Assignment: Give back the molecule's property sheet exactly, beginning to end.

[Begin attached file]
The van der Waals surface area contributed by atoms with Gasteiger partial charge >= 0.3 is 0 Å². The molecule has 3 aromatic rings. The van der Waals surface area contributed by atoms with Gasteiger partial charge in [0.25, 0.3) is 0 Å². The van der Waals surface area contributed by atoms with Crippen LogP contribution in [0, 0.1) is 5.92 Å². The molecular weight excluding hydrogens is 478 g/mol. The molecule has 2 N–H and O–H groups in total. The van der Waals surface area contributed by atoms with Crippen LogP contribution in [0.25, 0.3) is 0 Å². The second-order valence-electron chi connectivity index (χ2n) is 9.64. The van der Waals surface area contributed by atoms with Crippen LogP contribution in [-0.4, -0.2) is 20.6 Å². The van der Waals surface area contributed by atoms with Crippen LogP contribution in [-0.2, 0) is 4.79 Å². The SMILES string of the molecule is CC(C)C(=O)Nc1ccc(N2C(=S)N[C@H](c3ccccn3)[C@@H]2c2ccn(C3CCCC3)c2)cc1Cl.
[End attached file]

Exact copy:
The van der Waals surface area contributed by atoms with Gasteiger partial charge >= 0.3 is 0 Å². The molecule has 3 aromatic rings. The van der Waals surface area contributed by atoms with Gasteiger partial charge in [0.25, 0.3) is 0 Å². The van der Waals surface area contributed by atoms with Crippen LogP contribution in [0, 0.1) is 5.92 Å². The molecular weight excluding hydrogens is 478 g/mol. The molecule has 2 N–H and O–H groups in total. The van der Waals surface area contributed by atoms with Crippen LogP contribution in [0.25, 0.3) is 0 Å². The second-order valence-electron chi connectivity index (χ2n) is 9.64. The van der Waals surface area contributed by atoms with Crippen LogP contribution in [-0.4, -0.2) is 20.6 Å². The van der Waals surface area contributed by atoms with Crippen LogP contribution in [-0.2, 0) is 4.79 Å². The SMILES string of the molecule is CC(C)C(=O)Nc1ccc(N2C(=S)N[C@H](c3ccccn3)[C@@H]2c2ccn(C3CCCC3)c2)cc1Cl.